lunes, 21 de noviembre de 2011

Writing workshop 07: Style


When writing in English our style should be semi-formal, not too colloquial and not too formal and elaborate.

It is true that some of our written assignments and exam tasks will be formal: For example, writing a letter of complaint, or a covering letter when applying for a job or writing a newspaper article.  We will need specific training in these tasks and will need to learn some polite formulas that are characteristic of them, together with some general rules that are typically used in formal written communication like no contractions, no phrasal verbs if possible and so on.

Similarly we may be asked to write something like an email to a friend, where more colloquial language is expected. Unless our level of English is quite high, we will not know many colloquial expressions, but we must be aware of this and try to avoid colloquial language as much as possible, however much or little we know.

When we write is also important that we move away from writing the way we speak. When we speak, sentences are usually short and simple, there are some elements in the sentence that are omitted (ellipsis), we don’t usually use much vocabulary or complex structures.

A semi-formal style, on the other hand, is more thoughtful, more complex, better organized and uses a wider range of vocabulary and structures.

There are also some other things we should avoid:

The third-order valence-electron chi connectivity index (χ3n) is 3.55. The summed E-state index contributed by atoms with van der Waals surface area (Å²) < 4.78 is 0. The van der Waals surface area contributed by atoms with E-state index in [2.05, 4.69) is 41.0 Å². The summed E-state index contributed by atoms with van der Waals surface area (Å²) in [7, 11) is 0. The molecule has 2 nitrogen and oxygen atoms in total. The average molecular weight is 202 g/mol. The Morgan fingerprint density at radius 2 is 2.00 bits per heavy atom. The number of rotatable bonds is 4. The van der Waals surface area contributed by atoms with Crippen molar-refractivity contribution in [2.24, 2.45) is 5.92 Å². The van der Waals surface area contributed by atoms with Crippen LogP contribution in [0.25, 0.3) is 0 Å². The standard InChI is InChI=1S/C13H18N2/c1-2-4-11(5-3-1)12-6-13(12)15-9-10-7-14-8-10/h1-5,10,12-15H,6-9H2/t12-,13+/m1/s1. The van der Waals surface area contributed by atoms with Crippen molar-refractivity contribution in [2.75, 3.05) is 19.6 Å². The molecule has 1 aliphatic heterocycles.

Artificial emphasis
Never underline word(s) for emphasis or write them in CAPITALS or use rows of dots (…………) and lots of exclamation marks!!!!!!!!!! We have to make our emphasis in some other way: We have to explain ourselves with words and be explicit.

Sloppy wording
Sloppy means careless, so sloppy wording means that we choose our words carelessly, without thinking.
  • We must try not to write in circles and repeat the same information all the time without really developing the topic.
  • We must try not to contradict ourselves.
  • We must try to avoid empty words like people, things, etc (by the way, instead of etc we’d better use and so on).
Direct translation
It is also very important that we do not translate directly from our own language, least of all idiomatic expressions. If I write I met my half orange at university, very few English speakers will know who I am writing about, unless they know (a lot of) Spanish. But if I write I met my other half... , everybody will know that I’m writing about my partner. Now it’s likely that unless my level of English is quite high I will not know the expression my other half, so the advice here is to stop playing games and write partner or husband/wife.

We should always adapt our ideas to the English we know, and keep asking ourselves: Is this English? Does this sentente/expression sound OK in English? An exam is not the moment to do experiments and take unnecessary risks.

Most of the ideas on this blog post have been taken from Feedback, Cambridge University Press, an excellent writing course for intermediate students.

To read all the posts in this series, simply click on the tag Writing workshop on the right.